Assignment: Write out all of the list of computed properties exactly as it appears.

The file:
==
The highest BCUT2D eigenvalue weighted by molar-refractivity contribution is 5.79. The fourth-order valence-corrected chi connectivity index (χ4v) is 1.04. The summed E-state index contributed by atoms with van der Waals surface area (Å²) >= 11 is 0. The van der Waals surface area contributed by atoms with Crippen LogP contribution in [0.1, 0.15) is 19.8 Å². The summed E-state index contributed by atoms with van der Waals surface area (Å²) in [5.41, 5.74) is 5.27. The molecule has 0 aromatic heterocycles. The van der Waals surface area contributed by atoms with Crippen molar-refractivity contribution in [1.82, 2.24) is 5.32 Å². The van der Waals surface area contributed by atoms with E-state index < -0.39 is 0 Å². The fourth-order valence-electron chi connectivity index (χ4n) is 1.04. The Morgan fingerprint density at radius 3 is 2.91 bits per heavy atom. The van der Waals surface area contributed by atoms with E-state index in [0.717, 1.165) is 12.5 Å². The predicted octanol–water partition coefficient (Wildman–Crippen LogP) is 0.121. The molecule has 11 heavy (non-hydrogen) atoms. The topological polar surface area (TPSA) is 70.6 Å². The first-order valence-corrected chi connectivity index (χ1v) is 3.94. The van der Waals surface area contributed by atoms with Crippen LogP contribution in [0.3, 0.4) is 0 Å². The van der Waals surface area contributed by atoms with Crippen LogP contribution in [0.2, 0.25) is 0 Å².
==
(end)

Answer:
The highest BCUT2D eigenvalue weighted by molar-refractivity contribution is 5.79. The fourth-order valence-corrected chi connectivity index (χ4v) is 1.04. The summed E-state index contributed by atoms with van der Waals surface area (Å²) >= 11 is 0. The van der Waals surface area contributed by atoms with Crippen LogP contribution in [0.1, 0.15) is 19.8 Å². The summed E-state index contributed by atoms with van der Waals surface area (Å²) in [5.41, 5.74) is 5.27. The molecule has 0 aromatic heterocycles. The van der Waals surface area contributed by atoms with Crippen molar-refractivity contribution in [1.82, 2.24) is 5.32 Å². The van der Waals surface area contributed by atoms with E-state index < -0.39 is 0 Å². The fourth-order valence-electron chi connectivity index (χ4n) is 1.04. The Morgan fingerprint density at radius 3 is 2.91 bits per heavy atom. The van der Waals surface area contributed by atoms with E-state index in [0.717, 1.165) is 12.5 Å². The predicted octanol–water partition coefficient (Wildman–Crippen LogP) is 0.121. The molecule has 11 heavy (non-hydrogen) atoms. The topological polar surface area (TPSA) is 70.6 Å². The first-order valence-corrected chi connectivity index (χ1v) is 3.94. The van der Waals surface area contributed by atoms with Crippen LogP contribution in [0.3, 0.4) is 0 Å². The van der Waals surface area contributed by atoms with Crippen LogP contribution in [0.2, 0.25) is 0 Å².